The Art of Variant Covers
There is an art to creating a good variant cover, although it’s not one that is altogether followed or heeded. Comic companies have been using variant covers to pull up sales since it became even the littlest bit feasible to sell them. Although the most intense days of variants lay in the 90’s, the amount of usage hasn’t really flagged in the least, and might have even gotten somewhat more aggravating. While in the 90’s they might have been a bigger novelty, in current times they are just something done out of tradition.
The problem with this is that it seems ludicrous to pay more than the normal amount for tradition, especially if they are used as incentives to order more. The first rule in the art of making a variant cover is, therefore, the price range with regards to the retailers. The second rule is easier – if you’re going to try and fleece people with variants, you might as well try to make it worth the hassle. There are so many needless variants that go to print, which are just there for no reason other than to do something with trees, it seems. This includes, but is not limited to, such things as the following:
[caption id="attachment_77761" align="aligncenter" width="356"]
Welcome To The Definition Of "Dated"[/caption]
A type of variant that plagued Marvel a while back with unceasing regularity. What did Deadpool bring to the table in order to make a good variant other than lame at best, horrible at worst, jokes? It’s not as though DC is any better at this either – only recently did they release a Sinestro
variant where he was quite honestly just
“Grumpy Cat”. The fact that this does sell, and seemingly consistently, is beside the point – the best variants are those that don’t rely on such paltry gimmicks. In a few years who will care about Grumpy Cat? Who will care about Deadpool outside the balanced melancholic-comedy that his fans love him for?
This approaches the third rule in the art of variants – make an extravaganza out of it. This can be accomplished in many ways, either connecting it to the series/story arc or to the mythology of the franchise in general. This can be accomplished in many ways, either by playfully weaving an image that fulfills the requirements or by looking into the past and dredging it into the modern day with a new sheen. Examples of both can be seen below. With the Action Comics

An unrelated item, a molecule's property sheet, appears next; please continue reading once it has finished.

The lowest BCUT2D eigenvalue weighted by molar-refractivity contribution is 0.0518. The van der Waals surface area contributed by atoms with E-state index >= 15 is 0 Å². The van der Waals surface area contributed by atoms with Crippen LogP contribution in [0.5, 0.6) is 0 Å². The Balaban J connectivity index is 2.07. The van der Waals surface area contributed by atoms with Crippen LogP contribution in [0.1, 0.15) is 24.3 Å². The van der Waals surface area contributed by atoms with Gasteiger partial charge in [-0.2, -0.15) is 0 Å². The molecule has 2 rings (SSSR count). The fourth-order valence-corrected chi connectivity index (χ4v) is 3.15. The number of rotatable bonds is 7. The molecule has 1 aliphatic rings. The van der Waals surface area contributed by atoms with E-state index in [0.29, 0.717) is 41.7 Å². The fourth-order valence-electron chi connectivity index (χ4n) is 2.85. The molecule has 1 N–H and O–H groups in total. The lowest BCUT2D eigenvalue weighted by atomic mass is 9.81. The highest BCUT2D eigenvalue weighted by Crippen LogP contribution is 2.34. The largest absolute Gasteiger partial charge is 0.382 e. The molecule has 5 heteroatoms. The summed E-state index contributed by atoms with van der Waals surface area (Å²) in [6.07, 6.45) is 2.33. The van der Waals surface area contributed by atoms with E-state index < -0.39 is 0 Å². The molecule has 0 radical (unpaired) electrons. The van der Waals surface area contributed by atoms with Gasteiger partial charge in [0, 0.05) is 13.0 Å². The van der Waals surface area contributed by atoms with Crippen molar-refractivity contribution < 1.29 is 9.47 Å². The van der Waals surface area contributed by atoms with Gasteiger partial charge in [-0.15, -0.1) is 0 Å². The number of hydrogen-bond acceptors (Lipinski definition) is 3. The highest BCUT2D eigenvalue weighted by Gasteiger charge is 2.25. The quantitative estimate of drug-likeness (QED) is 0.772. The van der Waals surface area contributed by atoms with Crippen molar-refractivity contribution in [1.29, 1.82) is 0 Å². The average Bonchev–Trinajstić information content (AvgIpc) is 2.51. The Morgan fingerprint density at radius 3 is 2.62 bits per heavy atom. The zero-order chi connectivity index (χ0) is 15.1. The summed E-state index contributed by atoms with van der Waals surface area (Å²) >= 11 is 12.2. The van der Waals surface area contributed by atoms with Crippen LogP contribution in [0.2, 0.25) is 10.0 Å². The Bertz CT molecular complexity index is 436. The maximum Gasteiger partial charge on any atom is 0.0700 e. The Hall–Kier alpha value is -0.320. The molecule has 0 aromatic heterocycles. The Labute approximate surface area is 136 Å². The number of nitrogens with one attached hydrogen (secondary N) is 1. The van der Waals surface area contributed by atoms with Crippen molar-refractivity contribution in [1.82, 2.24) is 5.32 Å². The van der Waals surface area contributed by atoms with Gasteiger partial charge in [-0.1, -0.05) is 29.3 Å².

cover it makes great use of a “movie poster” gimmick to poke fun at a large swath of the series’ past. Both things that entice readers and look good doing it.
[caption id="attachment_77762" align="aligncenter" width="335"]
I'd Hang It On My Wall[/caption]
Then there's the other kind, best exemplified with Alan Moore's Providence
series. Jacen Burrow's variants go way beyond the call of duty and reach far back into the past in terms of style and content. It's not a warranted variant, no variant is, but it justifies itself in all the best ways.
[caption id="attachment_77765" align="aligncenter" width="363"]
In the end, why get a variant cover that either isn’t interesting or even connected in a way that fans and readers in general can enjoy? Why pay for that when it’s not even going to be a little show piece or something of actually novel value? It’s a waste of paper and that it even manages to sell is more than a little disheartening. Of course, you might be wondering if a cover with no
connection to the series at hand can be good – and the answer is yes. If it’s engaging enough, and with that I will leave you with such an example:
[caption id="attachment_77767" align="aligncenter" width="355"]
This Is Just Cool[/caption]
Thoughts and comments would be appreciated below.